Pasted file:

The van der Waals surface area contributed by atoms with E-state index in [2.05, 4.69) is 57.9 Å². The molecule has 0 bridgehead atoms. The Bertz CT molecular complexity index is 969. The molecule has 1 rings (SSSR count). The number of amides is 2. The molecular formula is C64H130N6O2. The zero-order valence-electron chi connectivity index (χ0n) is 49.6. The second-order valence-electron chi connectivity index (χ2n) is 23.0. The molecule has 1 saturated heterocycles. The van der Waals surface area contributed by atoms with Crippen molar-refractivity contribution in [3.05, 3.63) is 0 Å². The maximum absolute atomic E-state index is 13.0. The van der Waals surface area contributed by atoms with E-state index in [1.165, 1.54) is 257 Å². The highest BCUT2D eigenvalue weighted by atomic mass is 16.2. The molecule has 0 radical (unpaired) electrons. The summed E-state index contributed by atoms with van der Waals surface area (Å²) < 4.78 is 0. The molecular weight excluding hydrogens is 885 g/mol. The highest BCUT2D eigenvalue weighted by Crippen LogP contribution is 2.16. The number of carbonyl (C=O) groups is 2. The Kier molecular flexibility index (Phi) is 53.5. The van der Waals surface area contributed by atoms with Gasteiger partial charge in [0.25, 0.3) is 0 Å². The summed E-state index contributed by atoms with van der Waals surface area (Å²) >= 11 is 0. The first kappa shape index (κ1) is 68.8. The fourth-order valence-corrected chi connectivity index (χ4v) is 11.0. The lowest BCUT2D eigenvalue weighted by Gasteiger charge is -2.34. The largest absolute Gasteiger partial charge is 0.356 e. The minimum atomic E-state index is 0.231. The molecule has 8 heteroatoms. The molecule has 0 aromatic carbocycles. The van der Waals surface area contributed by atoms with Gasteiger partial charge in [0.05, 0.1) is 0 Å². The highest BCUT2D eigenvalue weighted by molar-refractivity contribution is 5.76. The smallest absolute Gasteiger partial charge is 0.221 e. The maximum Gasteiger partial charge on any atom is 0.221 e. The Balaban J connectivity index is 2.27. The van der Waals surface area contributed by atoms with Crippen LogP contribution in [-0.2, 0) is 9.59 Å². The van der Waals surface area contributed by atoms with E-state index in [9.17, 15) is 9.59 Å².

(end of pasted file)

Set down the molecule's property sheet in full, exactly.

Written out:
The van der Waals surface area contributed by atoms with E-state index in [2.05, 4.69) is 57.9 Å². The molecule has 0 bridgehead atoms. The Bertz CT molecular complexity index is 969. The molecule has 1 rings (SSSR count). The number of amides is 2. The molecular formula is C64H130N6O2. The zero-order valence-electron chi connectivity index (χ0n) is 49.6. The second-order valence-electron chi connectivity index (χ2n) is 23.0. The molecule has 1 saturated heterocycles. The van der Waals surface area contributed by atoms with Crippen molar-refractivity contribution in [3.05, 3.63) is 0 Å². The maximum absolute atomic E-state index is 13.0. The van der Waals surface area contributed by atoms with E-state index in [1.165, 1.54) is 257 Å². The highest BCUT2D eigenvalue weighted by atomic mass is 16.2. The molecule has 0 radical (unpaired) electrons. The summed E-state index contributed by atoms with van der Waals surface area (Å²) < 4.78 is 0. The molecular weight excluding hydrogens is 885 g/mol. The highest BCUT2D eigenvalue weighted by Crippen LogP contribution is 2.16. The number of carbonyl (C=O) groups is 2. The Kier molecular flexibility index (Phi) is 53.5. The van der Waals surface area contributed by atoms with Gasteiger partial charge in [0.25, 0.3) is 0 Å². The summed E-state index contributed by atoms with van der Waals surface area (Å²) >= 11 is 0. The first kappa shape index (κ1) is 68.8. The fourth-order valence-corrected chi connectivity index (χ4v) is 11.0. The lowest BCUT2D eigenvalue weighted by Gasteiger charge is -2.34. The largest absolute Gasteiger partial charge is 0.356 e. The minimum atomic E-state index is 0.231. The molecule has 8 heteroatoms. The molecule has 0 aromatic carbocycles. The van der Waals surface area contributed by atoms with Gasteiger partial charge in [0.05, 0.1) is 0 Å². The highest BCUT2D eigenvalue weighted by molar-refractivity contribution is 5.76. The smallest absolute Gasteiger partial charge is 0.221 e. The maximum Gasteiger partial charge on any atom is 0.221 e. The Balaban J connectivity index is 2.27. The van der Waals surface area contributed by atoms with Crippen LogP contribution in [-0.2, 0) is 9.59 Å². The van der Waals surface area contributed by atoms with E-state index in [9.17, 15) is 9.59 Å².